Wood stove install questions

Discussion in 'Homesteading Questions' started by Matt Black, Jan 28, 2005.

  1. Matt Black

    Matt Black Out back

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    One of the possible locations for our new (to us) wood heat stove is right in front of a window in our living room. Is there any problem with this as long as all of the minimum clearances are followed? I would be measuring clearances from the window sill, as it extends closest to the stove.

    Another possible location is in the finished basement. If I removed one of the basement windows and replaced it with sheetmetal or even bricked it up, could I run my flue out that way and up the side of the house as long as I maintain proper clearance and height?

    Third, are through the roof chimney assemblies really $1000.00+ :eek: :eek: :eek: Or were my eyes playing tricks on me when I looked at that vendor's page? It's going to take us untill this time next year to save up that much. Our idea was to heat with wood to try to save money, if just the chimney is a grand how the heck can anyone afford to heat with wood? We got our stove used for $350.00, but the new ones we looked at were $1500.00 to $2500.00. With costs like those even burning free wood (except for labor) it would take us quite a while to realize any savings.

    If it wasn't for my desire to keep the house warm while flipping the bird to the electric co. and satisfying my pyromaniacal tendancies :haha: I might say the heck with it.



    O.K. sorry for the vent.

    Thank you for any information you might be able to share.
    MB
     
  2. rambler

    rambler Well-Known Member Supporter

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    I live in Minnesota, where I can pay off the $3000 wood boiler in a couple years, so things might be different.....

    But, running the stove pipe out the window & up to the roof line from the basement isn't the best way to go. A whole lot of pipe outside, it cools down too much & you get heaps & heaps of soot oil running back to the furnace down the inside of the pipe.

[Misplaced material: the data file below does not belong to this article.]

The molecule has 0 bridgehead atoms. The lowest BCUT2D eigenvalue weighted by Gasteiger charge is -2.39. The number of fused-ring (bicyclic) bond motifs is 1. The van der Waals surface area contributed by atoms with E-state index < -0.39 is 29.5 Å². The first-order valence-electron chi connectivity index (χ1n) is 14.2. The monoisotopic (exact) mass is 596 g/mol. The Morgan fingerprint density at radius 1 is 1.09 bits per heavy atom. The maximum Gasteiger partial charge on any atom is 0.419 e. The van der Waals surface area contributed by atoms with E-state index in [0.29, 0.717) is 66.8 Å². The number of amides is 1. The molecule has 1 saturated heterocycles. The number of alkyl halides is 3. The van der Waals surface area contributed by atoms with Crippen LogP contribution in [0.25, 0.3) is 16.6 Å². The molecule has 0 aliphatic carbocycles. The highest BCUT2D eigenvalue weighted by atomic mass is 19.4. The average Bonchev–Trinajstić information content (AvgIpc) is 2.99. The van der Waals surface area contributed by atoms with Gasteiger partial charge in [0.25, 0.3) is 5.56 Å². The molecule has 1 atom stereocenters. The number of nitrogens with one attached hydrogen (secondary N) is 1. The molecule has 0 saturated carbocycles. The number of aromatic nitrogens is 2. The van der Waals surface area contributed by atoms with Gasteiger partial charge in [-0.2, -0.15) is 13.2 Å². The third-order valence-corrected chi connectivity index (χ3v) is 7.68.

And yes, chimneys cost a lot. They need to keep the fire & bad gasses on one side, your combustable property & loved ones on the other side, and do so without fail in a very corrosive, damp, hot, and acidic enviornment. Just takes money to build such a thing.

    --->Paul
     

  3. Matt Black

    Matt Black Out back

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    I know, I know... And believe me, I want to do things the right way with this. Never having had a wood appliance before, it's scary enough just thinking that I'm going to have a fire on the INSIDE of my house on PURPOSE (!) with out jerry rigging the install to add to the anxiety :D.

    I guess I'm just a little sticker shocked and dissapointed that we won't be able to install the stove this year. Paying nearly $200.00 per mo to keep the house at 64 deg rubs me the wrong way.

    MD
     
  4. Gary in ohio

    Gary in ohio Well-Known Member Supporter

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    This one needs to be answered by your insurance company. MANY insurance companies dont allow DIY stove installs. Check with them.
     
  5. Matt Black

    Matt Black Out back

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    Geez, who told you that "plan B" was to do it myself to save money? :haha:

    I'm sure my ins. co. is one of the ones who don't allow DIY installs.

    Figures.
     
  6. FrankTheTank

    FrankTheTank Well-Known Member

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    $200 a month for 64F sounds pretty good!, but then again your pretty far south of me...I'm also in the market for stove piping for a stove i plan on purchasing soon...too much "free" wood around here...need to take advantage of it....For what i've read/heard you want to try to keep the pipe straight if you can, and keep it warm (on the inside) so it doesn't create a lot of creosote...My installation should be pretty straight forward considering there is no second floor...:)
     
  7. doohap

    doohap Another American Patriot

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    I know that $200 a month can be quite steep for some of us, but if you think of it another way ... you will only be paying that much for the next year or so, then the only cost will be that of your wood, which may be free for you if you've got a wood lot on your property. Even if you don't realize the savings for several years, imagine how much you will save over say 10 or 15 years ... might make sense.